yearn


From The Collaborative International Dictionary of English v.0.48:

Yearn \Yearn\ (y[~e]rn), v. t. [imp. & p. p. Yearned; p. pr. &
   vb. n. Yearning.] [Also earn, ern; probably a corruption of
   OE. ermen to grieve, AS. ierman, yrman, or geierman, geyrman,
   fr. earm wretched, poor; akin to D. & G. arm, Icel. armr,
   Goth. arms. The y- in English is perhaps due to the AS. ge
   (see Y-).]
   To pain; to grieve; to vex. [Obs.] "She laments, sir, for it,
   that it would yearn your heart to see it." --Shak.
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         It yearns me not if men my garments wear. --Shak.
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From The Collaborative International Dictionary of English v.0.48:

Yearn \Yearn\, v. i.
   To be pained or distressed; to grieve; to mourn. [Obs.]
   "Falstaff he is dead, and we must yearn therefore." --Shak.
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From The Collaborative International Dictionary of English v.0.48:

Yearn \Yearn\, v. i. & t. [See Yearnings.]
   To curdle, as milk. [Scot.]
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From The Collaborative International Dictionary of English v.0.48:

Yearn \Yearn\, v. i. [OE. yernen, [yogh]ernen, [yogh]eornen, AS.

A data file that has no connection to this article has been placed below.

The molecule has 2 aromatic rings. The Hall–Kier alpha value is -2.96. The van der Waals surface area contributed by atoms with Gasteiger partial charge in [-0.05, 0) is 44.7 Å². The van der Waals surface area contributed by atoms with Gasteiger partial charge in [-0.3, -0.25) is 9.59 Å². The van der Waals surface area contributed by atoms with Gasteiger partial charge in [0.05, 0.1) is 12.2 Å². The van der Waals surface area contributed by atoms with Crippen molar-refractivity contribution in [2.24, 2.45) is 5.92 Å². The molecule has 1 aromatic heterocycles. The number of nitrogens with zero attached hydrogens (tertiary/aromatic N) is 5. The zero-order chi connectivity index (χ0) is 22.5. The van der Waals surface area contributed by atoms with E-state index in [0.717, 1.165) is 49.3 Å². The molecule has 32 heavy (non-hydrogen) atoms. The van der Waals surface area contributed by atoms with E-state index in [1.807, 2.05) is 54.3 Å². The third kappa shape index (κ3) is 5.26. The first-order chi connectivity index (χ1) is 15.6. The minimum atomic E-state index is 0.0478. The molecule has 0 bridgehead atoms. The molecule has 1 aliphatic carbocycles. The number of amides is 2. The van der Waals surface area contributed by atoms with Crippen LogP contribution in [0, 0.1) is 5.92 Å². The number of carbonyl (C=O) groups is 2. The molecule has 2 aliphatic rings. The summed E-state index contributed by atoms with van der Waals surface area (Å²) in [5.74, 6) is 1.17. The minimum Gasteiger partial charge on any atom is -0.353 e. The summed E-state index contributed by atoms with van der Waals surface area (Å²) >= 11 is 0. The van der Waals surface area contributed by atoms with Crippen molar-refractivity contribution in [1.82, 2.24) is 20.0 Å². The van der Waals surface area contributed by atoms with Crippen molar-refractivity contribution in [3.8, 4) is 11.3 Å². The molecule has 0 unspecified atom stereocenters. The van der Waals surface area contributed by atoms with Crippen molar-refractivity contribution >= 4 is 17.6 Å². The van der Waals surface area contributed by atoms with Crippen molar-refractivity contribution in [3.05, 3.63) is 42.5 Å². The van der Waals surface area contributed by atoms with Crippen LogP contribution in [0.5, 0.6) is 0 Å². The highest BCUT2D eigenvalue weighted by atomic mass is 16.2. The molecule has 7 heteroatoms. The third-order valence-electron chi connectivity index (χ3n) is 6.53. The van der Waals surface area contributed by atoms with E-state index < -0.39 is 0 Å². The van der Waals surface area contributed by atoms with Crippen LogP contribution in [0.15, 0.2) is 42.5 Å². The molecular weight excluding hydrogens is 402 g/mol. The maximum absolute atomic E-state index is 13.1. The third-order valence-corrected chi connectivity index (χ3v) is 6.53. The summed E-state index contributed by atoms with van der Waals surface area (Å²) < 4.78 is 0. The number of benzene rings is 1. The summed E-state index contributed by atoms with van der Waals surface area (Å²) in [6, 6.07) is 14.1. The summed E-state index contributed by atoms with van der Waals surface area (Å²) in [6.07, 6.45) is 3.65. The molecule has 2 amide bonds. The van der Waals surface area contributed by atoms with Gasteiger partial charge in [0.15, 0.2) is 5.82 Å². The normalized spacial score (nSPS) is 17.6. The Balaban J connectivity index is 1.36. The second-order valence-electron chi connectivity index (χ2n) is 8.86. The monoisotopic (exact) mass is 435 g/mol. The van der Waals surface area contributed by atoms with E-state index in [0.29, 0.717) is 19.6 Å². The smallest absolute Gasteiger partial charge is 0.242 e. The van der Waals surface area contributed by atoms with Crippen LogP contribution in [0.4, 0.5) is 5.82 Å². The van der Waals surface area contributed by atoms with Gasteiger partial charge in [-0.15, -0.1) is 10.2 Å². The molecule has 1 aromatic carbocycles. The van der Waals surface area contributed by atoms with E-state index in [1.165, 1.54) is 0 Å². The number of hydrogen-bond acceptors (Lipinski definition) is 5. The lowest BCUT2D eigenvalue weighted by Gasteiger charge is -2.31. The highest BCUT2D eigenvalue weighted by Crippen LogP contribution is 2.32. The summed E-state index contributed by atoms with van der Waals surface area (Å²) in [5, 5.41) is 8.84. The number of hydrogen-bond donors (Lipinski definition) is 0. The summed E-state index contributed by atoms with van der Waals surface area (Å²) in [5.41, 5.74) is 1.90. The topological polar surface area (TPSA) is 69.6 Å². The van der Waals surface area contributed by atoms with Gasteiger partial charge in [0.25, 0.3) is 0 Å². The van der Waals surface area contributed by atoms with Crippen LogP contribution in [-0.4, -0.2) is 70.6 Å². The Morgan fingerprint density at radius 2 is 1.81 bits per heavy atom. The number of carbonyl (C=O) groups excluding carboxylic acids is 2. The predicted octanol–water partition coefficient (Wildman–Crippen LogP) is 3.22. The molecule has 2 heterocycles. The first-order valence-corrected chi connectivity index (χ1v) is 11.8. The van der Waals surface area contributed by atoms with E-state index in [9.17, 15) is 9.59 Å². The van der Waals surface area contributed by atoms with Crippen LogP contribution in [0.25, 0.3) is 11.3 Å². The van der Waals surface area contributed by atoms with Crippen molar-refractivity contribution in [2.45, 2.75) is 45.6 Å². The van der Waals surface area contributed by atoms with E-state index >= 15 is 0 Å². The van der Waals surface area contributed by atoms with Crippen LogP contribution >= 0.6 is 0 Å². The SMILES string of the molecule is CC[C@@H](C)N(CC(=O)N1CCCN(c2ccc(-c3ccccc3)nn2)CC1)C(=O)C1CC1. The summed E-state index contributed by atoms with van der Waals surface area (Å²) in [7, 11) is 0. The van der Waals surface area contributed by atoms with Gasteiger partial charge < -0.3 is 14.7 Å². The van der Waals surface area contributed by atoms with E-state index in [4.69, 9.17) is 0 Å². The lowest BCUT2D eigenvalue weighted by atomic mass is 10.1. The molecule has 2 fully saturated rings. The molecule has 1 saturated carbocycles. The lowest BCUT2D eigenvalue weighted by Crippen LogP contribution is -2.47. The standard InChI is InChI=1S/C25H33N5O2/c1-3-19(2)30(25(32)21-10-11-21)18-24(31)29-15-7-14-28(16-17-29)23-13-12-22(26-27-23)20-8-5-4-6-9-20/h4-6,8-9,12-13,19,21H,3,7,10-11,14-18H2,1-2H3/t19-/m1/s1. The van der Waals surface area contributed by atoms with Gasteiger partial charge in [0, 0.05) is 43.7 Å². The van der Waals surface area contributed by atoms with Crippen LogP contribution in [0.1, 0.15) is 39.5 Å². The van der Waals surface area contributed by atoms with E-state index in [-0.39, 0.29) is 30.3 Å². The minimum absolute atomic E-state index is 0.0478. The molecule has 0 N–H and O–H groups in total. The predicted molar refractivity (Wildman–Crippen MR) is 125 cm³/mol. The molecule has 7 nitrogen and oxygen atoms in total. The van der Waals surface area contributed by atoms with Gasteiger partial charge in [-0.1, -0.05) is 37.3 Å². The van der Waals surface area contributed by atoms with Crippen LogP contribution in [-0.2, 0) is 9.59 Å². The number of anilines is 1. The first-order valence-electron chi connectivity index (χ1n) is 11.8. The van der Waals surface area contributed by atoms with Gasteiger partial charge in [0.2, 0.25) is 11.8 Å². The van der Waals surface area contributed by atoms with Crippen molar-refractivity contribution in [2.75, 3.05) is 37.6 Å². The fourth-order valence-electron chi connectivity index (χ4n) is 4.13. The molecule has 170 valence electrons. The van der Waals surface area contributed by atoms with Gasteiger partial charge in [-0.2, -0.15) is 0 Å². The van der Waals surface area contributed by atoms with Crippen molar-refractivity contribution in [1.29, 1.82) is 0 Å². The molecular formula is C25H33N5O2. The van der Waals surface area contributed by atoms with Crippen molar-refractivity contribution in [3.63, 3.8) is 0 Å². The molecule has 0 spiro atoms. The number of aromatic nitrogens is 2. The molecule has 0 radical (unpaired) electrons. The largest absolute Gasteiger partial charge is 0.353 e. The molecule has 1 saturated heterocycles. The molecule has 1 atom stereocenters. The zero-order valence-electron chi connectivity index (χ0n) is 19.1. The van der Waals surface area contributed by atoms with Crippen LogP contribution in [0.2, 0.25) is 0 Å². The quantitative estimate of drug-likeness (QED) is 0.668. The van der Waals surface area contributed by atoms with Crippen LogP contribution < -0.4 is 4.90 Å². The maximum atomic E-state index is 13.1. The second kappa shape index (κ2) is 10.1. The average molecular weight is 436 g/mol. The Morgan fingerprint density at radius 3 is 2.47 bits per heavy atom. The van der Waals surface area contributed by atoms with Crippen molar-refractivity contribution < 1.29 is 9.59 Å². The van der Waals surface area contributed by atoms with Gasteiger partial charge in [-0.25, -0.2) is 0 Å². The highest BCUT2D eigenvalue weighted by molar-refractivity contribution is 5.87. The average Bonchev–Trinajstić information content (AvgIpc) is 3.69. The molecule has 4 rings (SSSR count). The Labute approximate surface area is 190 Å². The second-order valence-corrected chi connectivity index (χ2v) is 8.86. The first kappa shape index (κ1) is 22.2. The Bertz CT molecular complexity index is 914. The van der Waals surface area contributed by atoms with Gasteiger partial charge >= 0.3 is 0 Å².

geornian, gyrnan, fr. georn desirous, eager; akin to OS. gern
   desirous, girnean, gernean, to desire, D. gaarne gladly,
   willingly, G. gern, OHG. gerno, adv., gern, a., G. gier
   greed, OHG. gir[imac] greed, ger desirous, ger[=o]n to
   desire, G. begehren, Icel. girna to desire, gjarn eager,
   Goth. fa['i]huga['i]rns covetous, ga['i]rnjan to desire, and
   perhaps to Gr. chai`rein to rejoice, be glad, Skr. hary to
   desire, to like. [root]33.]
   To be filled with longing desire; to be harassed or rendered
   uneasy with longing, or feeling the want of a thing; to
   strain with emotions of affection or tenderness; to long; to
   be eager.
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         Joseph made haste; for his bowels did yearn upon his
         brother; and he sought where to weep.    --Gen. xliii.
                                                  30.
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         Your mother's heart yearns towards you.  --Addison.
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